I did not go on a second date with Rob. He said “Stop being so uptight” when I told him that all the talk of stalking was making me uncomfortable. Then, he said, “Why do women have to make everything such a big deal?” I got up from the table without saying another word to him. I walked home, looking over my shoulder whenever I heard footsteps close behind me. The breeze no longer felt enchanting. Now, it felt ominous. A shiver worked its way up my spine despite the heat. At home, I told my roommate the story, laughing. I left out the part about being scared.
Rob is at the top of my list of potential haunters. Also on the list are:
1. The guy I worked with at the Pizzeria Uno at South Street Seaport during my freshman year of college. He got my phone number off the schedule that was posted on the staff changing room door and called me to tell me he loved me. I told him that I was flattered but I did not love him. He told me that he would wait until I did. Two weeks later, he started dating the pretty hostess with very large breasts, but sometimes he looked at me when he kissed her hello or goodbye.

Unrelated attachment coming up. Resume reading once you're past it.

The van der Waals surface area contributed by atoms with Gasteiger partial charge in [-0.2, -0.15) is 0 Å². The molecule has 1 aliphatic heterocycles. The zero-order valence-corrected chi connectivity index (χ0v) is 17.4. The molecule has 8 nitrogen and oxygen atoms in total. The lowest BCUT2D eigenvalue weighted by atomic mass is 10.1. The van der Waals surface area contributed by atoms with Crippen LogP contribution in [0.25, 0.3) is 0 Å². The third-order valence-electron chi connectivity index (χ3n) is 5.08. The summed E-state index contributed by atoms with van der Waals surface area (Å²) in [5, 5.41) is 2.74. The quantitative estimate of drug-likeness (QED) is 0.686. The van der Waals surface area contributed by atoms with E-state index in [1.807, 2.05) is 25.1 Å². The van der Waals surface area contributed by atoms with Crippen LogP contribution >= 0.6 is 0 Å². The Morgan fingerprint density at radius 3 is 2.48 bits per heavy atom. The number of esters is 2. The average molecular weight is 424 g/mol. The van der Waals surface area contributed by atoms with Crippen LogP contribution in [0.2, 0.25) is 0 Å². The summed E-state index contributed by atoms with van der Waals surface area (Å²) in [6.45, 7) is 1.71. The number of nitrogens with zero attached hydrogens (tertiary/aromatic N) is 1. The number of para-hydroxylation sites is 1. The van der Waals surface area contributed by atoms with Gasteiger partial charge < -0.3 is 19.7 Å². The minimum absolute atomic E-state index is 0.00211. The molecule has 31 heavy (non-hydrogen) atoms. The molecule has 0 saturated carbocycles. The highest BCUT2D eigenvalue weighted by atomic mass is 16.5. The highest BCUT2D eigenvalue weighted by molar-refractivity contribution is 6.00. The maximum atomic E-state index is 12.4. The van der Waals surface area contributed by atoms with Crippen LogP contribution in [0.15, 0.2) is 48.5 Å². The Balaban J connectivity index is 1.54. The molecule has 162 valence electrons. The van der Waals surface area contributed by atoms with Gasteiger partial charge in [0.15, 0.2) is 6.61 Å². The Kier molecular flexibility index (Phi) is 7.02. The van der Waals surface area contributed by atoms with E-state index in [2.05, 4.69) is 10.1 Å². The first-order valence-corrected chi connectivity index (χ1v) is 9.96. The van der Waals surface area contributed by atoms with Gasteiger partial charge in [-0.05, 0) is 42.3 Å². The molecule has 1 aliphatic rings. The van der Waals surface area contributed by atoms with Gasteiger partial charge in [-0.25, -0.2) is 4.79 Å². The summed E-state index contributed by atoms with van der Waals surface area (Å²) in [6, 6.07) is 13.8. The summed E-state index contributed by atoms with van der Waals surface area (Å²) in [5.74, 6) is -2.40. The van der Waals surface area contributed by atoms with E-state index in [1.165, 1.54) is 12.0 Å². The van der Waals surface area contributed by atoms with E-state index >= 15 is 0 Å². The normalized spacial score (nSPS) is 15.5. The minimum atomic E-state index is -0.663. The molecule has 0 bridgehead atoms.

2. The ex-boyfriend who showed up in front of my job to say that he was getting married to the woman he cheated on me with unless I told him not to. I did not tell him not to. I had let him break my heart for long enough. He got married at City Hall and texted me a photo of his smiling wife. I texted him ‘congratulations.’ I really wanted to text him ‘you’re an asshole.’